5. Pages (Mac and iOS) – From $9.99/£14.99 – Apple

Pages is Apple’s answer to the juggernaught that is Microsoft Word and, like its counterpart, I haven’t really got much to say about it. It’s a fully functional word processing software with Apple’s ubiquitous minimal design.

Key features:

  • WYSIWYG editor,
  • Cheaper alternative to MS Word for iOS and Mac,
  • Seamless iCloud syncing,
  • Works on iPhone, iPad, and Mac.

6. Evernote (Windows and Mac) – From Free – Evernote Corporation

evernote-logo writing applicationBefore I discovered Novlr and Ulysses, Evernote was my go to application for writing on the move. With its myriad of note-taking features (text, photo, ever audio notes) and cross-platform applications, you’ll never find yourself in a position where you can’t meet your daily word count (except through procrastination but that’s your problem, not mine).

Key features:

  • You can attach pretty much anything to a note,
  • Cross-platform syncing,
  • Web-clipping plugins allow you to keep all your research together.

What are some of your experiences with/thoughts on our featured software? Are there any others you feel need highlighting?


12 thoughts on “What’s Out There For Me? Part One — Writing Applications

  1. It’s not a writing program, but I really like Trello for organizing tasks and research around my writing projects. It’s web-based but it has good mobile support via Apps. It fills a project management gap that Evernote doesn’t get quite right.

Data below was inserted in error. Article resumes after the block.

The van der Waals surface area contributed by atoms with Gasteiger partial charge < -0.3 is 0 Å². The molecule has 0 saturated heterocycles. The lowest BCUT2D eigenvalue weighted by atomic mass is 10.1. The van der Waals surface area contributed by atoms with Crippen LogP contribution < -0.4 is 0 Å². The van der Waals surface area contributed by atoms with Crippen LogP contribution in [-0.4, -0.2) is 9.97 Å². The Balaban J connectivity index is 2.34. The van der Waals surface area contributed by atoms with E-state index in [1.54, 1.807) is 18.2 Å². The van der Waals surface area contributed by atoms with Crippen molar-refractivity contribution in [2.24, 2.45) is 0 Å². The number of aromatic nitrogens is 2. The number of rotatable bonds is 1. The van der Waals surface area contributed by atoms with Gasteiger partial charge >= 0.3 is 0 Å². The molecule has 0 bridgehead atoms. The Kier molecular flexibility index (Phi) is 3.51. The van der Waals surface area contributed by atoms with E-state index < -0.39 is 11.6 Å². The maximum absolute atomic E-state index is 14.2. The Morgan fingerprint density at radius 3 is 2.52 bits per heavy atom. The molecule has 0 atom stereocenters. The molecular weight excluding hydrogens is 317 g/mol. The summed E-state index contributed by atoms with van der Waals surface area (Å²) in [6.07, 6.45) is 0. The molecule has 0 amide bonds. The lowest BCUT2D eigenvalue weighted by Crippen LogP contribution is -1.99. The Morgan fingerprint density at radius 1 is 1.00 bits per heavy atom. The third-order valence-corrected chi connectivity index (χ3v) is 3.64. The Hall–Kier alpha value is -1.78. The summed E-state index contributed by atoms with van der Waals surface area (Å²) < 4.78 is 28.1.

2. I’m using Microsoft Word for most of my writing and Evernote to keep track of book ideas and random scraps of research for one project or another, as well as for playing with “what if” scenarios. For some reason, Scrivener and I just didn’t get along, but I’ve been using Evernote for a few days, now, and I don’t hate it. It helps that I have an app on my iPhone for it, too, and it syncs with the software on my laptop.

    • Full reviews of both will be posted in the coming weeks and I do use both extensively. Novlr is still in development with new features being added all the time whereas Scrivener’s been in development for a long time so is a more rounded package. I like Novlr’s ‘write anywhere’ mentality which doesn’t tie you to a laptop (although it works better on laptops and large screen tablets) but it really is a difficult call.

  3. Pingback: About This Writing Stuff… | Phil Giunta – Paranormal, Fantasy, and SF Writer

  4. The first one that comes up with a word processor with easy to use built-in format conversion capability for e-books, I’m in. Word, I use it and it’s way to complex. I’m a writer not a computer geek. Give me accessible templates already formatted in standard submission form. Damn it Jim, I’m a wordsmith not a warp drive engineer.

    • She cannae take it, captain. Thompson’s gonnae blow. I agree with you though. Most programmes are vastly complicated when it comes to outputting your work in a valid, workable, and good-looking format. To date, the simplest I’ve found has been Ulysses. It’s almost a one click (and a few mouse drags) operation, but it still requires you to find the right template for you from a host of third-party providers.